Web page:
To support the application of these criterion in the contemporary context, she asserted that the broader interpretation of article 51 is far more convincing than a restrictive view because, according to her interpretation, the Charter of the United Nations was drafted in a way as to either expressively prohibit a behaviour or to preserve rights. Since article 51 states that nothing shall impair the right to self-defence and that there is no prohibition expressively stated on the matter of anticipatory self-defence, it cannot be said to have been extinguished by the Charter.
She argued that the French version of the Charter is more carefully drafted than the English one and that the expression “agression armée”, instead of “armed attack”, permits anticipatory self-defence in response to threats of the use of force as an aggression can exist separately from armed attack. She continued by saying that the silence of the Charter on the matter of anticipatory self-defence should create a presumption of its existence in international law. Finally, she declared that even if the intention of the drafters had been to prohibit the use of anticipatory self-defence, such a prohibition would be meaningless today as advancement in weaponry have made immediacy paramount to other concerns. These arguments have been taken in many forms since but have always been rejected by the international community and for good juridical reasons.
Concerning the argument of the French version of the Charter of the United Nations, this interpretation was clearly erroneous. The expression “agression armée” in French is as restrictive as “armed attack” in English. The etymology of the French word agression comes from the Latin aggredi, which translates into the verb “to attack”. While an aggression may be verbal or physical, the expression “agression armée” clearly indicates the physical form: no verbal aggression is equipped with a weapon.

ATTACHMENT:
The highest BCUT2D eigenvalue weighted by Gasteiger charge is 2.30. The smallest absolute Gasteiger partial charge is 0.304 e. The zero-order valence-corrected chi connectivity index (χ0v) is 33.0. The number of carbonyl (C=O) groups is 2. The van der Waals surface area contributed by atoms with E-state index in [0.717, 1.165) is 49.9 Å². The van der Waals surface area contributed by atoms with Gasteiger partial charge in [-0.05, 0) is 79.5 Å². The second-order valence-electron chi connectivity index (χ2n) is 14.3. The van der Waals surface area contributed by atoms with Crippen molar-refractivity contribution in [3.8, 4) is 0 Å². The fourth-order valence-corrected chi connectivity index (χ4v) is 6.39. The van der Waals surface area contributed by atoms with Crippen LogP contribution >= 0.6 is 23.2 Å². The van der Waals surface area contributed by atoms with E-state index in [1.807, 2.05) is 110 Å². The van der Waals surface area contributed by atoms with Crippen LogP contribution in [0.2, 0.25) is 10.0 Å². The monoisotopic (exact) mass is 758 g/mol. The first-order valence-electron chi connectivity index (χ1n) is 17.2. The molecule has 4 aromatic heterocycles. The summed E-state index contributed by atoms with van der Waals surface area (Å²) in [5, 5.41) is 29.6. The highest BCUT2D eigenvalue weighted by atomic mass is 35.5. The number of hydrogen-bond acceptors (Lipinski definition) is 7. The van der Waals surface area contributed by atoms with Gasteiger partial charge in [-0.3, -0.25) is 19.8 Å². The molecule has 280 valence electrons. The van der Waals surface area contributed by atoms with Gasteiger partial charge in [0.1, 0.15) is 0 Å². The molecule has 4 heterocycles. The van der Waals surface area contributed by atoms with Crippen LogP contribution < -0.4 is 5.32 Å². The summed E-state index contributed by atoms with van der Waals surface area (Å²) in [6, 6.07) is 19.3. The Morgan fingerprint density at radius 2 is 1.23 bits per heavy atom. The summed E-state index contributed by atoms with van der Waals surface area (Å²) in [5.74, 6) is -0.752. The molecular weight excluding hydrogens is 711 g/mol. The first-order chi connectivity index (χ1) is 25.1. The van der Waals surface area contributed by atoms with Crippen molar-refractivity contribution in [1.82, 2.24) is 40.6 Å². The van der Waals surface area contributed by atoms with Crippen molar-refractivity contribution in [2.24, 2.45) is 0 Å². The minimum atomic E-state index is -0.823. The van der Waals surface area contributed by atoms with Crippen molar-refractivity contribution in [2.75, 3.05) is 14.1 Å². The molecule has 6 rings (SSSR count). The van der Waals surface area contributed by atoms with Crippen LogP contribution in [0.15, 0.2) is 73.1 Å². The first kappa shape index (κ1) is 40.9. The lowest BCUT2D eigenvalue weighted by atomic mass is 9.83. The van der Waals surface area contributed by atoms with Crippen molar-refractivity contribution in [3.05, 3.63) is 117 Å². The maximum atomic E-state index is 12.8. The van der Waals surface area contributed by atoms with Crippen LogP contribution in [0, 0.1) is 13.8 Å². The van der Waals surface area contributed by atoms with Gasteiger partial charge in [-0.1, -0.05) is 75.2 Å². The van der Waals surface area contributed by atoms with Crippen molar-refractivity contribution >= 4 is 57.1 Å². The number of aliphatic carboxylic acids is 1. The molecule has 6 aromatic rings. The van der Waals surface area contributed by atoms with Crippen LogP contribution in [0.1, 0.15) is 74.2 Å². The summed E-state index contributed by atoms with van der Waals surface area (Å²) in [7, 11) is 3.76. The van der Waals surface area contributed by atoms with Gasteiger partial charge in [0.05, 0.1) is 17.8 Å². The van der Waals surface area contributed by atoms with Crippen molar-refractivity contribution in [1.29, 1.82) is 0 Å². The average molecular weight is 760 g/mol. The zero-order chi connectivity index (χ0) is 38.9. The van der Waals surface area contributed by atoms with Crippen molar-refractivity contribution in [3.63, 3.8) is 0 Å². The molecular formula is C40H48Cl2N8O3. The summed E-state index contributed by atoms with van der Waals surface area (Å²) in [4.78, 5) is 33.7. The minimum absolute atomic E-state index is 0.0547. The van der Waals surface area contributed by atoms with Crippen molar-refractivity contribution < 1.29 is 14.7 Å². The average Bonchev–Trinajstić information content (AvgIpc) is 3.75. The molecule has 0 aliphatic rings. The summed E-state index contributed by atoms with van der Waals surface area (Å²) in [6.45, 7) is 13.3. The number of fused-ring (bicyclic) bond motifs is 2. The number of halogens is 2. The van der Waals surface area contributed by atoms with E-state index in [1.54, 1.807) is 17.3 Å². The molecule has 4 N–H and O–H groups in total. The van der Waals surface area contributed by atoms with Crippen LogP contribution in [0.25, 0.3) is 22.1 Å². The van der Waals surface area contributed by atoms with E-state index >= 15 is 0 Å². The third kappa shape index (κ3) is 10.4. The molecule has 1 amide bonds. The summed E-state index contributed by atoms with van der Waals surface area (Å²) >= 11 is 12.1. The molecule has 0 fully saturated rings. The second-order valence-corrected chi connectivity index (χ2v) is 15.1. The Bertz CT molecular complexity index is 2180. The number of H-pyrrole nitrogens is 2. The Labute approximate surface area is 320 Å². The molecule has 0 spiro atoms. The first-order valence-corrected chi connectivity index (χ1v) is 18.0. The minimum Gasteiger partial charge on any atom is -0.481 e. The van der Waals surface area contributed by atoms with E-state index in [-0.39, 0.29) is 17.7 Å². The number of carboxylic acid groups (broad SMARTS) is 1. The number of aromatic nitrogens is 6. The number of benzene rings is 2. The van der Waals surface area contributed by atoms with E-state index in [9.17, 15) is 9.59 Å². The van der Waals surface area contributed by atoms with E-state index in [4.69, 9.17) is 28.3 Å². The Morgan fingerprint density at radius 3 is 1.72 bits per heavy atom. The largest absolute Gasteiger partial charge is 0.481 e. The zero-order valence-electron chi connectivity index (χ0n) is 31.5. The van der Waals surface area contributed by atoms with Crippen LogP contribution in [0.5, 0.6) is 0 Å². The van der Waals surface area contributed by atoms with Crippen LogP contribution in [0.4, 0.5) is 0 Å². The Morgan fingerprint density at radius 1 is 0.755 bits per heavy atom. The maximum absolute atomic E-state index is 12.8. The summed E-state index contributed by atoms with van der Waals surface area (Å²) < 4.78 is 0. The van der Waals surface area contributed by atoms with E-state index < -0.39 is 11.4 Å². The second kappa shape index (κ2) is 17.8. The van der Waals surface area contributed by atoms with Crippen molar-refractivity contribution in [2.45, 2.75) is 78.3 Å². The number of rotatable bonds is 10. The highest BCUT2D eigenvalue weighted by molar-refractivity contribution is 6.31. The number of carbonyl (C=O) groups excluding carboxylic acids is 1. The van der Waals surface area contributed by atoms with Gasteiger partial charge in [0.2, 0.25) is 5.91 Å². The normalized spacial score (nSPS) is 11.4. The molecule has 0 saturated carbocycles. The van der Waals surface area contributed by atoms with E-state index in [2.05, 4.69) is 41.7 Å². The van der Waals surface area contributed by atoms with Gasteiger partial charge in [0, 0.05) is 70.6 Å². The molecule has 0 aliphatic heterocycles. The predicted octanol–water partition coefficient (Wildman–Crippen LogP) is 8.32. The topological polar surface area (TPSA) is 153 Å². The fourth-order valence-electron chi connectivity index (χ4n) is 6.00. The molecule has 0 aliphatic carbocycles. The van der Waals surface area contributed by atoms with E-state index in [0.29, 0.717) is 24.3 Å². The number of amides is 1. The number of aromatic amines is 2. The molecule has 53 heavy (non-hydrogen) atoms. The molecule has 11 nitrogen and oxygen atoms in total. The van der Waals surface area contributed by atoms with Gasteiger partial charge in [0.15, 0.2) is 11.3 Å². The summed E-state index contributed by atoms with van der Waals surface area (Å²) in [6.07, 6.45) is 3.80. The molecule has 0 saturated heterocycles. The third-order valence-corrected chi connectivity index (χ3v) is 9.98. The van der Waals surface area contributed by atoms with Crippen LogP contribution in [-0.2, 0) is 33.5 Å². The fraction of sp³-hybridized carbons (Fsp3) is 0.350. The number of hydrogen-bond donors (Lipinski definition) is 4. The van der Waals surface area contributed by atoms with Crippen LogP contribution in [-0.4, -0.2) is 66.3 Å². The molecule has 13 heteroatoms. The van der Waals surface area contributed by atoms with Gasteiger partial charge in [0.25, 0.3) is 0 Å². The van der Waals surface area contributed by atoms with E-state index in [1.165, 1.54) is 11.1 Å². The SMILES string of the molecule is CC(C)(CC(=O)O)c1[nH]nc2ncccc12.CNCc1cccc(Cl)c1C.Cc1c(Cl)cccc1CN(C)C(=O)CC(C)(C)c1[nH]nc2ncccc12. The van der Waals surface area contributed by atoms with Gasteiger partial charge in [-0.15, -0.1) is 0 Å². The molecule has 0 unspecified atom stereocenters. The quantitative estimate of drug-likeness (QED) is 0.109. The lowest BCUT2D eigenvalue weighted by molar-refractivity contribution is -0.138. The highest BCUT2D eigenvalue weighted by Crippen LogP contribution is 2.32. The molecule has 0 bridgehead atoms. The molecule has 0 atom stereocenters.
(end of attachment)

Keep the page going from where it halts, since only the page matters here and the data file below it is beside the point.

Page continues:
The rejection of the subsequent arguments is also based on proper juridical sense. Article 51 does write expressively that an armed attack must occur. This has been interpreted as situation where an “armed attack has begun or is about to begin”. Even the question of the existence of a customary right has been answered in the Corfu channel and the Nicaragua cases. As such, it has been found that the right of self-defence was to be narrowly interpreted.
In Nicaragua, the United Nations’ Definition of Aggression provided the foundation to establish the threshold for an armed attack and of the Declaration on Friendly Relations and Cooperation Among States in Accordance with the Charter of the United Nations. The Court concluded that self-defence could not be invoked if the threshold of actual armed attack was not reach. In the Nicaragua case, the provision of weapons and ammunition to El Salvador rebels by Nicaragua was not sufficient to reach that threshold. Therefore, it is clear that the words “an armed attack occurs” speak of the actual commencement of physical violence by armed forces. However, it is true that this does not address the issue of when an attack is about to begin.
There appears to be a very limited right for States to anticipate self-defence that would set the beginning of an attack to a period of time prior to actual physical hostilities. This type of situation is based on the criterion of the Caroline affair. But such a right can only be invoked in situations of convincing and overwhelming evidence of an attack being mounted. The evidence must be so clear as to leave no doubt that it is about to occur even if it is still in the territory of another State. In the facts of the Caroline, the decision of Commander Drew to cross into American territory to accomplish his mission was based upon a change in circumstances. Only because he was already engaged in his activities did he contravene the principle of non-intervention. Therefore, the criterion of immediacy and necessity must be based upon the very fact that there is no other course available to prevent the threat from being executed. By nature, this excludes planning.
In conventional warfare, this is clearly the case when an invasion force is discovered and a counter-attack is made to prevent it from gaining the advantage of surprise, although it is clear that only tactical surprise may be recovered since strategic surprise has been lost as well as initiative. In the case of nuclear warfare, the signs of preparedness would have to be so overwhelming and generalised that only the definitive intention to use them would logically explain the actions being undertaken. The fuelling of one missile or even of a region’s missiles would hardly be enough to justify an attack on the basis of anticipatory self-defence as no country would use a limited amount of nuclear weapons on a first strike: this would leave it open to utter destruction upon a retaliatory strike. Only a full force first strike can give a glimmer of hope to the attacker and that glimmer is much more likely to take the form of giant balls of exploding gases.